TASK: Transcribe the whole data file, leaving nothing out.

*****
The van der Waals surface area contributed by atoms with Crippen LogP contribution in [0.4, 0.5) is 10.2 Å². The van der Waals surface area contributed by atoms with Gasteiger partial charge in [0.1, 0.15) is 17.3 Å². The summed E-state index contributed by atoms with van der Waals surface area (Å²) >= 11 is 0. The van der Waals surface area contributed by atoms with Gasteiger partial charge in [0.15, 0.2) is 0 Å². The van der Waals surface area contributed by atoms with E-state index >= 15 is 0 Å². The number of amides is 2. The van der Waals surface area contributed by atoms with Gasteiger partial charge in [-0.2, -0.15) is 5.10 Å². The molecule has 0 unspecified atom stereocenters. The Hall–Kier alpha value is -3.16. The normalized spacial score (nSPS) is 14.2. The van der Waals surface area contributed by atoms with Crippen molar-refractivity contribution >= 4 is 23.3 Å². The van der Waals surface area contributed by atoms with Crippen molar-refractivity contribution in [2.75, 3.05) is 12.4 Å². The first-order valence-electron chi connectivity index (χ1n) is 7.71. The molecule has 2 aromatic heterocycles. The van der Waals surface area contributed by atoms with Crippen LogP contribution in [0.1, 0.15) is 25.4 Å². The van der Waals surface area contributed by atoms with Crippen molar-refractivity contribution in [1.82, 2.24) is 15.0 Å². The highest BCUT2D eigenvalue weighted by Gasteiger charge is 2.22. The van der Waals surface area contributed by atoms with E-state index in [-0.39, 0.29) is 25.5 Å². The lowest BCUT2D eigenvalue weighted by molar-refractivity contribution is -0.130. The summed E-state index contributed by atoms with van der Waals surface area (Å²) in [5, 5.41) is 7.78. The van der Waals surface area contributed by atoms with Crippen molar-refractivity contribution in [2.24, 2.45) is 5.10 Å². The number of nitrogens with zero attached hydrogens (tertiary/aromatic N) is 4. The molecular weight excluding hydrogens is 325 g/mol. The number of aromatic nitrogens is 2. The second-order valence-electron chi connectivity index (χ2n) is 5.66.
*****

The van der Waals surface area contributed by atoms with Crippen LogP contribution in [0.4, 0.5) is 10.2 Å². The van der Waals surface area contributed by atoms with Gasteiger partial charge in [0.1, 0.15) is 17.3 Å². The summed E-state index contributed by atoms with van der Waals surface area (Å²) >= 11 is 0. The van der Waals surface area contributed by atoms with Gasteiger partial charge in [0.15, 0.2) is 0 Å². The van der Waals surface area contributed by atoms with E-state index >= 15 is 0 Å². The number of amides is 2. The van der Waals surface area contributed by atoms with Gasteiger partial charge in [-0.2, -0.15) is 5.10 Å². The molecule has 0 unspecified atom stereocenters. The Hall–Kier alpha value is -3.16. The normalized spacial score (nSPS) is 14.2. The van der Waals surface area contributed by atoms with Crippen molar-refractivity contribution >= 4 is 23.3 Å². The van der Waals surface area contributed by atoms with Crippen molar-refractivity contribution in [2.75, 3.05) is 12.4 Å². The first-order valence-electron chi connectivity index (χ1n) is 7.71. The molecule has 2 aromatic heterocycles. The van der Waals surface area contributed by atoms with Crippen LogP contribution in [0.1, 0.15) is 25.4 Å². The van der Waals surface area contributed by atoms with Crippen molar-refractivity contribution in [1.82, 2.24) is 15.0 Å². The highest BCUT2D eigenvalue weighted by Gasteiger charge is 2.22. The van der Waals surface area contributed by atoms with E-state index in [-0.39, 0.29) is 25.5 Å². The lowest BCUT2D eigenvalue weighted by molar-refractivity contribution is -0.130. The summed E-state index contributed by atoms with van der Waals surface area (Å²) in [5, 5.41) is 7.78. The van der Waals surface area contributed by atoms with Crippen molar-refractivity contribution in [2.24, 2.45) is 5.10 Å². The number of nitrogens with zero attached hydrogens (tertiary/aromatic N) is 4. The molecular weight excluding hydrogens is 325 g/mol. The number of aromatic nitrogens is 2. The second-order valence-electron chi connectivity index (χ2n) is 5.66.